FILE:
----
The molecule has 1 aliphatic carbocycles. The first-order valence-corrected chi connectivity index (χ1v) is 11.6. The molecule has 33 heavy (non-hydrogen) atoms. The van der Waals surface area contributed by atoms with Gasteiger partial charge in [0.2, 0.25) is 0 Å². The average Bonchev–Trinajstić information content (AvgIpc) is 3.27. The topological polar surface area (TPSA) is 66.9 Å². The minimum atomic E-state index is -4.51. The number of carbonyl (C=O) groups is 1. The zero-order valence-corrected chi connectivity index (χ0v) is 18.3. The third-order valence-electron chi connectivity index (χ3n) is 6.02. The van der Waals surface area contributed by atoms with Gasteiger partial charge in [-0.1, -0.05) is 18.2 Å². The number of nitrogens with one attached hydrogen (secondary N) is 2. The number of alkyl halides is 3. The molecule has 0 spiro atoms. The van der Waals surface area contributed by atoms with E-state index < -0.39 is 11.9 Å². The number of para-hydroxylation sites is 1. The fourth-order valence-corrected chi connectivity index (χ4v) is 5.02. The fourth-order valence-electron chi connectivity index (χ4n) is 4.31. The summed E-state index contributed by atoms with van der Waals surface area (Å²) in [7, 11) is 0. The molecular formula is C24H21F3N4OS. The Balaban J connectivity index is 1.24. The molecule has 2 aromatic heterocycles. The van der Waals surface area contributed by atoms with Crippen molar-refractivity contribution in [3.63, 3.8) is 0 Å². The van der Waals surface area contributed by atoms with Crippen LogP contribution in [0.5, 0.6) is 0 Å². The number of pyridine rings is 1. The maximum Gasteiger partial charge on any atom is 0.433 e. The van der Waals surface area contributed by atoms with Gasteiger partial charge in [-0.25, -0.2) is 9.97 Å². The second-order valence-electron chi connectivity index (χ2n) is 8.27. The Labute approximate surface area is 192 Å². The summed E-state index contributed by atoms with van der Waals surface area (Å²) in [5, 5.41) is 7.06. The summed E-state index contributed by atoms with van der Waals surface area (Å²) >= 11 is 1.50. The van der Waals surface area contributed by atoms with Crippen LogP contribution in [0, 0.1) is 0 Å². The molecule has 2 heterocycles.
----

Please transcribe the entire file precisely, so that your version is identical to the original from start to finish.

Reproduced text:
The molecule has 1 aliphatic carbocycles. The first-order valence-corrected chi connectivity index (χ1v) is 11.6. The molecule has 33 heavy (non-hydrogen) atoms. The van der Waals surface area contributed by atoms with Gasteiger partial charge in [0.2, 0.25) is 0 Å². The average Bonchev–Trinajstić information content (AvgIpc) is 3.27. The topological polar surface area (TPSA) is 66.9 Å². The minimum atomic E-state index is -4.51. The number of carbonyl (C=O) groups is 1. The zero-order valence-corrected chi connectivity index (χ0v) is 18.3. The third-order valence-electron chi connectivity index (χ3n) is 6.02. The van der Waals surface area contributed by atoms with Gasteiger partial charge in [-0.1, -0.05) is 18.2 Å². The number of nitrogens with one attached hydrogen (secondary N) is 2. The number of alkyl halides is 3. The molecule has 0 spiro atoms. The van der Waals surface area contributed by atoms with E-state index < -0.39 is 11.9 Å². The number of para-hydroxylation sites is 1. The fourth-order valence-corrected chi connectivity index (χ4v) is 5.02. The fourth-order valence-electron chi connectivity index (χ4n) is 4.31. The summed E-state index contributed by atoms with van der Waals surface area (Å²) in [7, 11) is 0. The molecular formula is C24H21F3N4OS. The Balaban J connectivity index is 1.24. The molecule has 2 aromatic heterocycles. The van der Waals surface area contributed by atoms with Crippen molar-refractivity contribution in [3.63, 3.8) is 0 Å². The van der Waals surface area contributed by atoms with Crippen LogP contribution in [0.5, 0.6) is 0 Å². The number of pyridine rings is 1. The maximum Gasteiger partial charge on any atom is 0.433 e. The van der Waals surface area contributed by atoms with Gasteiger partial charge in [-0.25, -0.2) is 9.97 Å². The second-order valence-electron chi connectivity index (χ2n) is 8.27. The Labute approximate surface area is 192 Å². The summed E-state index contributed by atoms with van der Waals surface area (Å²) in [5, 5.41) is 7.06. The summed E-state index contributed by atoms with van der Waals surface area (Å²) >= 11 is 1.50. The van der Waals surface area contributed by atoms with Crippen LogP contribution in [0, 0.1) is 0 Å². The molecule has 2 heterocycles.